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NonBoolean Descriptions for MindMatter Problems
"... A framework for the mindmatter problem in a holistic universe which has no parts is outlined. The conceptual structure of modern quantum theory suggests to use complementary Boolean descriptions as elements for a more comprehensive nonBoolean description of a world without an apriorigiven mindmat ..."
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A framework for the mindmatter problem in a holistic universe which has no parts is outlined. The conceptual structure of modern quantum theory suggests to use complementary Boolean descriptions as elements for a more comprehensive nonBoolean description of a world without an apriorigiven mindmatter distinction. Such a description in terms of a locally Boolean but globally nonBoolean structure makes allowance for the fact that Boolean descriptions play a privileged role in science. If we accept the insight that there are no ultimate building blocks, the existence of holistic correlations between contextually chosen parts is a natural consequence. The main problem of a genuinely nonBoolean description is to find an appropriate partition of the universe of discourse. If we adopt the idea that all fundamental laws of physics are invariant under time translations, then we can consider a partition of the world into a tenseless and a tensed domain. In the sense of a regulative principle, the material domain is defined as the tenseless domain with its homogeneous time. The tensed domain contains the mental domain with a tensed time characterized by a privileged position, the Now. Since this partition refers to two complementary descriptions which are not given apriori,wehavetoexpectcorrelations between these two domains. In physics it corresponds to Newton’s separation of universal laws of nature and contingent initial conditions. Both descriptions have a nonBoolean structure and can be encompassed into a single nonBoolean description. Tensed and tenseless time can be synchronized by holistic correlations. 1.
J. Andrew Ross Roads to Reality Penrose and Wolfram Compared Contenders
"... and collaborator with Stephen Hawking on black hole theory, has written ‘a complete guide to the laws of the universe ’ called The Road to Reality. 1 His publisher calls it the most important and ambitious work of science for a generation. Penrose caused a furore in the world of consciousness studie ..."
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and collaborator with Stephen Hawking on black hole theory, has written ‘a complete guide to the laws of the universe ’ called The Road to Reality. 1 His publisher calls it the most important and ambitious work of science for a generation. Penrose caused a furore in the world of consciousness studies with his 1989 book The Emperor’s New Mind, which conjectured a new mechanism for consciousness and kept a faithful band of researchers busy for a decade with models based on microtubules and the like. Sadly, the idea fizzled out. The title of the 2002 Tucson ‘Toward a Science of Consciousness ’ conference poetry slam winner was: Microtubules — my ass! Stephen Wolfram, by contrast, is a maverick loner. Educated at Eton, Oxford, and Caltech, recipient of a MacArthur ‘genius ’ award, multimillionaire creator of Mathematica — ‘now the world’s leading software system for technical computing and symbolic programming ’ (to cite his own dust jacket blurb), he is both author and publisher of the massive volume A New Kind of Science. 2 He regards it as the most important and ambitious work of science for three centuries. Yes, Wolfram wishes to be known as the next Newton. He sees human mental processes as embodied computations and hence as equivalent to many irreducible processes in nature, such as weather or the particle dance in rocks. Whose book should you read? Correspondence:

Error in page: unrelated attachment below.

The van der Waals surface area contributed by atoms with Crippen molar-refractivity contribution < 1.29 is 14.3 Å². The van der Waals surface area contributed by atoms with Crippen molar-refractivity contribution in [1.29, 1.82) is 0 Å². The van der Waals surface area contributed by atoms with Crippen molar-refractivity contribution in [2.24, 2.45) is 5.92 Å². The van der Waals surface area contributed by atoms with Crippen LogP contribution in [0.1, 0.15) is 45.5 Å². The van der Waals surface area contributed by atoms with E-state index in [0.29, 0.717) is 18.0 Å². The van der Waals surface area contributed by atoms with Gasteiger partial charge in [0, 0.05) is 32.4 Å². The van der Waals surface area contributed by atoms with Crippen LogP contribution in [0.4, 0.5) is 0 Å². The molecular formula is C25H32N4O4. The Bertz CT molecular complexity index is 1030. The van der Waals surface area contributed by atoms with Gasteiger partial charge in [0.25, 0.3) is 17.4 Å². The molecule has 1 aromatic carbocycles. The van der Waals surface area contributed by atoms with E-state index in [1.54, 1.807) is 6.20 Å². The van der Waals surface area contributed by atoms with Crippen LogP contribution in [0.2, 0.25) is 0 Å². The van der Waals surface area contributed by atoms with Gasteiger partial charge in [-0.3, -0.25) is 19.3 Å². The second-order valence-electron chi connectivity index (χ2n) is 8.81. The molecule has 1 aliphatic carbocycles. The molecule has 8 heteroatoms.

The Problem of Identity and a Justification for NonReflexive Quantum Mechanics
"... In this paper we try to justify our way of looking for an alternative approach to quantum mechanics, which is based on a nonclassical logic. We consider two specific questions related to quantum theory, namely, entanglement and the indiscernibility of quanta. We characterize individuals, and then e ..."
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In this paper we try to justify our way of looking for an alternative approach to quantum mechanics, which is based on a nonclassical logic. We consider two specific questions related to quantum theory, namely, entanglement and the indiscernibility of quanta. We characterize individuals, and then explain in what sense entanglement is a concept which can be applied to individuals in a restricted sense only. Then, we turn to indiscernibility and, after realizing that this concept is of a fundamental importance, we mention the ‘traditional ’ theory of identity (TTI) of standard logic and mathematics, which underly the basic formalism of quantum theory. Then we propose to call the Problem of Identity the question whether identity of objects can be justified, and under what conditions. As in the Hume’s celebrated Problem of Induction, we conclude that the attribution of transtemporal identity to an object (either a macroscopic or a microscopic one) has no logic justification, and must be considered as a metaphysical hypothesis. Numerical identity is also put aside for similar reasons. Then we guess that identity is just an useful concept, but which in certain fields, mainly in the quantum realm, could be substituted by a weaker concept of indiscernibility. This assumption motivates us to look for an interpretation of quantum mechanics based on a nonclassical logic, termed nonreflexive, and the corresponding mechanics is called nonreflexive quantum mechanics.